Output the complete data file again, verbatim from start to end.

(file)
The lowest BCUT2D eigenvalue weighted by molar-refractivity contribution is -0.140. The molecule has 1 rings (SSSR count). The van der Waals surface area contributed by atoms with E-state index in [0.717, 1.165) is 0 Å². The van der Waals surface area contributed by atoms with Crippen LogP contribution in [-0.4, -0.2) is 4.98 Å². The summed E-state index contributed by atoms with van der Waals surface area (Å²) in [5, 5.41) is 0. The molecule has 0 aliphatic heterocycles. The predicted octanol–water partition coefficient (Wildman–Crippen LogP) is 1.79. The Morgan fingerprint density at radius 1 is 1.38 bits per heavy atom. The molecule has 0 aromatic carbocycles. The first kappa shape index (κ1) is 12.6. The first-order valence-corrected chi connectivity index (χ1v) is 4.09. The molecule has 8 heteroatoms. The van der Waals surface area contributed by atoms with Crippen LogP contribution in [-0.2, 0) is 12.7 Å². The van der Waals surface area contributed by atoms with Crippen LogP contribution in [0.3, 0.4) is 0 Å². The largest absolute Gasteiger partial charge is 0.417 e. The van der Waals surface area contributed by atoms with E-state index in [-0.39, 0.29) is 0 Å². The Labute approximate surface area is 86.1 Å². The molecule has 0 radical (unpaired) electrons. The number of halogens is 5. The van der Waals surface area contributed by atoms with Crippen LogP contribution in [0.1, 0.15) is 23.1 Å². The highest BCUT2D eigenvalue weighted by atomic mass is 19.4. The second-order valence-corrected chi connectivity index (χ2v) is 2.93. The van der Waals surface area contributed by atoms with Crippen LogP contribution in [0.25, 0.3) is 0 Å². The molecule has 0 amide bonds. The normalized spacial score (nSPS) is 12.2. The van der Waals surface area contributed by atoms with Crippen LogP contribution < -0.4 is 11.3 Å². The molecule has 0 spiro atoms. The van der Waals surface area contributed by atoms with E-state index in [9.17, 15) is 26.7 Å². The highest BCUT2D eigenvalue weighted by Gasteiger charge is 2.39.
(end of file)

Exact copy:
The lowest BCUT2D eigenvalue weighted by molar-refractivity contribution is -0.140. The molecule has 1 rings (SSSR count). The van der Waals surface area contributed by atoms with E-state index in [0.717, 1.165) is 0 Å². The van der Waals surface area contributed by atoms with Crippen LogP contribution in [-0.4, -0.2) is 4.98 Å². The summed E-state index contributed by atoms with van der Waals surface area (Å²) in [5, 5.41) is 0. The molecule has 0 aliphatic heterocycles. The predicted octanol–water partition coefficient (Wildman–Crippen LogP) is 1.79. The Morgan fingerprint density at radius 1 is 1.38 bits per heavy atom. The molecule has 0 aromatic carbocycles. The first kappa shape index (κ1) is 12.6. The first-order valence-corrected chi connectivity index (χ1v) is 4.09. The molecule has 8 heteroatoms. The van der Waals surface area contributed by atoms with Crippen LogP contribution in [-0.2, 0) is 12.7 Å². The van der Waals surface area contributed by atoms with Crippen LogP contribution in [0.3, 0.4) is 0 Å². The largest absolute Gasteiger partial charge is 0.417 e. The van der Waals surface area contributed by atoms with E-state index in [-0.39, 0.29) is 0 Å². The Labute approximate surface area is 86.1 Å². The molecule has 0 radical (unpaired) electrons. The number of halogens is 5. The van der Waals surface area contributed by atoms with Crippen LogP contribution in [0.1, 0.15) is 23.1 Å². The highest BCUT2D eigenvalue weighted by atomic mass is 19.4. The second-order valence-corrected chi connectivity index (χ2v) is 2.93. The van der Waals surface area contributed by atoms with Crippen LogP contribution in [0.25, 0.3) is 0 Å². The molecule has 0 amide bonds. The normalized spacial score (nSPS) is 12.2. The van der Waals surface area contributed by atoms with Crippen LogP contribution < -0.4 is 11.3 Å². The molecule has 0 spiro atoms. The van der Waals surface area contributed by atoms with E-state index in [9.17, 15) is 26.7 Å². The highest BCUT2D eigenvalue weighted by Gasteiger charge is 2.39.